Kenny resists pressure from Merkel over treaty changes
TAOISEACH Enda Kenny again resisted pressure yesterday from German Chancellor Angela Merkel to agree to substantial changes to EU treaties.
The Government is adamant that major treaty change is not required and fears such reforms will have to be passed by a referendum in Ireland.
Mr Kenny insisted moves to change the treaties would be "very challenging".
"We recognise the need for stronger budgetary discipline; we recognise the need for fiscal responsibility," he said.
"While there are strong rules needed here, any steps towards major treaty change would obviously be very challenging.
"I've had a frank discussion about that with the chancellor. And I believe that the immediate crisis has to be dealt with in the short term with the facilities and tools that are available to us," he added.
Ms Merkel said she wanted to see "clear but limited" treaty change to prevent a repeat of the eurozone crisis.
The chancellor said it was not about telling countries what budgets to pass, but ensuring they must stay within the rules of the eurozone.
The Taoiseach said he asked Ms Merkel very directly what she actually meant by treaty change.
"She spelled that out that it would be an intervention and oversight role in respect of the preparation of national budgets but with flexibility for countries to do their own strategies," he said.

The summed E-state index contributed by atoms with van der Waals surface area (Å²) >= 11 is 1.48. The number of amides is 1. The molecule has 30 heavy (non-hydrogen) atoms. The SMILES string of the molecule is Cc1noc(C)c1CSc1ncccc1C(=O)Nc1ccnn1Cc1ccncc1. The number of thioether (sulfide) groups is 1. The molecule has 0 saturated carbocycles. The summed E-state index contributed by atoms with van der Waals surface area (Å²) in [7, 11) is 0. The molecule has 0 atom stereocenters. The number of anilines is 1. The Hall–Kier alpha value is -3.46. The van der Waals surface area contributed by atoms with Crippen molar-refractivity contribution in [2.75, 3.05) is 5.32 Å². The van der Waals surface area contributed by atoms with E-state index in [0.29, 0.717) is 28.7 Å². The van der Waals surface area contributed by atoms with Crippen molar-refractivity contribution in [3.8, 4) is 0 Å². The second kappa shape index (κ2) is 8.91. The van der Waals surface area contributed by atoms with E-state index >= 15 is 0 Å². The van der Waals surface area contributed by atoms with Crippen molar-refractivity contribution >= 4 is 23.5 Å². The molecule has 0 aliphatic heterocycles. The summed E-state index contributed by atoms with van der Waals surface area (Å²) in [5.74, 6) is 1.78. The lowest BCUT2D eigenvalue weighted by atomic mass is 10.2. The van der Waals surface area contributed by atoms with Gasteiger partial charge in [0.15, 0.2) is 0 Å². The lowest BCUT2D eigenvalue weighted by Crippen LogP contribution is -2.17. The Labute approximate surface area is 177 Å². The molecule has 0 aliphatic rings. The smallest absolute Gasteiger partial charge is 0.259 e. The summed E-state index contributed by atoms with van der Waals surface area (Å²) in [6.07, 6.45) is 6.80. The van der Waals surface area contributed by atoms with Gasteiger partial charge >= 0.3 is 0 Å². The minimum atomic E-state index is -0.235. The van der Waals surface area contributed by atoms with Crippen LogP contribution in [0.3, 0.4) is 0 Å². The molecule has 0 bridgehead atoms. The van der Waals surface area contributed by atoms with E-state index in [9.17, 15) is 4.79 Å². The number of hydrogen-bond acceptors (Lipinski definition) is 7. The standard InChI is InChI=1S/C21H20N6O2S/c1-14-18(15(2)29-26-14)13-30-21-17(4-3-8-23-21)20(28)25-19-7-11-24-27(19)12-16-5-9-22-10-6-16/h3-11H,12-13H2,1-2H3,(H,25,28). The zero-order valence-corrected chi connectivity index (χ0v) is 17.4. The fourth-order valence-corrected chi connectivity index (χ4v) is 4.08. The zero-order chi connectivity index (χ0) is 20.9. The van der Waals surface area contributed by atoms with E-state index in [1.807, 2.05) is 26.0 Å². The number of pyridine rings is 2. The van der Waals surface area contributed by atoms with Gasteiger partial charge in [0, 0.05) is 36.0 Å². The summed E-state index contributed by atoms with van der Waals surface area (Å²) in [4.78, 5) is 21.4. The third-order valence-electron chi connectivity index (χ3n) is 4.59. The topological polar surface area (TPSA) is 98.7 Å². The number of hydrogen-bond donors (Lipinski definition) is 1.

Meanwhile, Mr Kenny has turned down a meeting with French President Nicolas Sarkozy because he will be at a gathering attended by leaders from the Channel Islands.
Mr Kenny turned down an invite to the Elysee Palace in Paris to discuss the eurozone crisis at the end of the month as he will be hosting a meeting of the British-Irish Council.
The BIC brings together the governments of Ireland, Britain, Northern Ireland, Wales, Scotland, the Isle of Man, Jersey and Guernsey.
British Prime Minister David Cameron is not expected to attend the meeting, as he didn't even turn up when his government hosted the last meeting of the body.
The BIC was set up under the Good Friday Agreement to allow co-ordination of policies across the different jurisdictions in Ireland and Britain.
But the body is widely regarded as a ceremonial 'talking shop' with little actual power.
Mr Kenny committed two months ago to meet the German chancellor and French president to discuss the eurozone crisis and the terms of Ireland's bailout.
The Taoiseach finally met Ms Merkel yesterday, but has yet to arrange a meeting with Mr Sarkozy.
Government officials are now trying to find an alternative date for him to go to France for the meeting.
"A number of dates went over and back. One of the dates that came to us from President Sarkozy's people was the 28th (of November).
"It (the BIC) was a long-standing arrangement," a spokesman said.
The last British-Irish Council Summit, the 16th such meeting, took place in London in June.
The meeting was hosted by British deputy prime minister Nick Clegg.
Mr Clegg is likely to attend the meeting on November 28. During his visit to Dublin, the deputy prime minister and Liberal Democrats leader is also expected to pay a visit to newly inaugurated President Michael D Higgins.
Northern Ireland First Minister Peter Robinson, Scotland First Minister Alex Salmond and Wales First Minister Carwyn Jones will also be attending, along with representatives from the Isle of Man and Channel Islands.